Caxton Gardens, is one of the many streets in Manadon, named after famous British literary figures. William Caxton was in Kent, 1422, and is regarded and rightly respected as the first English printer. He is thought to have learnt his trade in Cologne, in 1471-2, and set up his first printing press with Colard Mansion, a Flemish calligrapher, in Bruges. In 1474, he printed the first book in the English language, The Recuyell of the Historyes of Troye, which he translated himself. Another of his early publications was, The Game and Playe of the Chesse.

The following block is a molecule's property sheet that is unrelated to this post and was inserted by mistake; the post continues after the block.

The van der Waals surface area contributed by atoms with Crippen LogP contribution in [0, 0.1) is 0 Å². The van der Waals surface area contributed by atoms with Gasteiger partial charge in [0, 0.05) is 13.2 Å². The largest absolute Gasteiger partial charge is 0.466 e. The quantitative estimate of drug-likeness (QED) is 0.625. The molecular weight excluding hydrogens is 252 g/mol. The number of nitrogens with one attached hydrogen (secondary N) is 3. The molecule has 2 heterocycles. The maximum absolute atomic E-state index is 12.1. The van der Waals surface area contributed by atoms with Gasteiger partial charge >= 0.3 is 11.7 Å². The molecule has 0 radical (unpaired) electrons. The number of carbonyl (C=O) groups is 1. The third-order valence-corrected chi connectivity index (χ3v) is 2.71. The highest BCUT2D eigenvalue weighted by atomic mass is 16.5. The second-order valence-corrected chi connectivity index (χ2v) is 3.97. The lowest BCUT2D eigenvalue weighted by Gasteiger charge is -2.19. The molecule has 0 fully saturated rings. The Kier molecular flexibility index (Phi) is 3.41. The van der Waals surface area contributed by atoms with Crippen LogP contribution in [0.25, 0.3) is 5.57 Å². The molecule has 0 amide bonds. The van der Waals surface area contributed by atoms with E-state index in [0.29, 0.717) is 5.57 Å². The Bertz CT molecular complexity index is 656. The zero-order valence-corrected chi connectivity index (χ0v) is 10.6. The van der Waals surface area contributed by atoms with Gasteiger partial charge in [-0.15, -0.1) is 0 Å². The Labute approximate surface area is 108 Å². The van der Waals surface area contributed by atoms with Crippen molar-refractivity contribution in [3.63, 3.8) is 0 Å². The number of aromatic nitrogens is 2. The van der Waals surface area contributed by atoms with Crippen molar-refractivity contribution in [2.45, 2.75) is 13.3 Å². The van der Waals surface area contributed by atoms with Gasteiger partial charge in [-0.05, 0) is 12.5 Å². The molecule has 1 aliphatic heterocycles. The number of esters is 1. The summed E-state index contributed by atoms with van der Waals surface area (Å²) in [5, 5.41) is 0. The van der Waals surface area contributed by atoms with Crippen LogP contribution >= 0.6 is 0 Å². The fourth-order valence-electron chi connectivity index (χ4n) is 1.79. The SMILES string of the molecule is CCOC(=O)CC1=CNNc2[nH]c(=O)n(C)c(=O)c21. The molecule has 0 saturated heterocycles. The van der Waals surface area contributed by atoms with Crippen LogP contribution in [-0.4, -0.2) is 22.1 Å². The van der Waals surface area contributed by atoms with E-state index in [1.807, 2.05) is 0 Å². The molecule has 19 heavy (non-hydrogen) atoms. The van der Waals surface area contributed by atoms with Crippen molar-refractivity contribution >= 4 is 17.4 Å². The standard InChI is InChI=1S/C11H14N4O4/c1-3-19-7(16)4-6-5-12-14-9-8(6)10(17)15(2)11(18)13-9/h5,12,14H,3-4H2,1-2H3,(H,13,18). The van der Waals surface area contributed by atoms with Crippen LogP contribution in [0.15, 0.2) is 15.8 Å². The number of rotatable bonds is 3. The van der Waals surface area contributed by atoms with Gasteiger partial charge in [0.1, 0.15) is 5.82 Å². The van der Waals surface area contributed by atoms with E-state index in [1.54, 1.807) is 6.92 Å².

In 1476 he set up the first press in England. The wooden press was stationed in Westminster, where Tothill Street now stands. The first book printed here was the Dictes or Sayengis of the Philosophres. Caxton printed works by many other authors, including Chaucer’s Canterbury Tales, Gower’s Confessio Amantics and Malory’s Morte d’arthur. He also translated many texts into English, from French and Latin, before he died in 1491. Of the one hundred or so books he printed a little over a third survive as either unique copies or in fragments.